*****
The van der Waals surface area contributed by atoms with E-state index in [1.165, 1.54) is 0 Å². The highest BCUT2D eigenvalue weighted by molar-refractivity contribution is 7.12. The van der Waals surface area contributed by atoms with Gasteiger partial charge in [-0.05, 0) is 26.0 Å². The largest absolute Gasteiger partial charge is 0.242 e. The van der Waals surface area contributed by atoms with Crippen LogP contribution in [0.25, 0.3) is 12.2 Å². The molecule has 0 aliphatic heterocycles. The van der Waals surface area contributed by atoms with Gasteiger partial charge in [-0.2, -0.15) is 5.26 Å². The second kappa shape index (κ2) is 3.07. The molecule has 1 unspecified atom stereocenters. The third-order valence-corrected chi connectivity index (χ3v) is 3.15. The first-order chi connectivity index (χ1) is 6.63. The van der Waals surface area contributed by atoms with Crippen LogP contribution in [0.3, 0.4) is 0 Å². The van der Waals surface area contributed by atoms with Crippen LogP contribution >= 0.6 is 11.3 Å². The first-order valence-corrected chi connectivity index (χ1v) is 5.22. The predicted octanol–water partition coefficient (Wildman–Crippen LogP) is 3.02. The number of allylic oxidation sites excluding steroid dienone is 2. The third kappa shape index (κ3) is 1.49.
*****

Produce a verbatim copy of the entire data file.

The van der Waals surface area contributed by atoms with E-state index in [1.165, 1.54) is 0 Å². The highest BCUT2D eigenvalue weighted by molar-refractivity contribution is 7.12. The van der Waals surface area contributed by atoms with Gasteiger partial charge in [-0.05, 0) is 26.0 Å². The largest absolute Gasteiger partial charge is 0.242 e. The van der Waals surface area contributed by atoms with Crippen LogP contribution in [0.25, 0.3) is 12.2 Å². The molecule has 0 aliphatic heterocycles. The van der Waals surface area contributed by atoms with Gasteiger partial charge in [-0.2, -0.15) is 5.26 Å². The second kappa shape index (κ2) is 3.07. The molecule has 1 unspecified atom stereocenters. The third-order valence-corrected chi connectivity index (χ3v) is 3.15. The first-order chi connectivity index (χ1) is 6.63. The van der Waals surface area contributed by atoms with Crippen LogP contribution in [0.3, 0.4) is 0 Å². The van der Waals surface area contributed by atoms with Crippen LogP contribution >= 0.6 is 11.3 Å². The first-order valence-corrected chi connectivity index (χ1v) is 5.22. The predicted octanol–water partition coefficient (Wildman–Crippen LogP) is 3.02. The number of allylic oxidation sites excluding steroid dienone is 2. The third kappa shape index (κ3) is 1.49.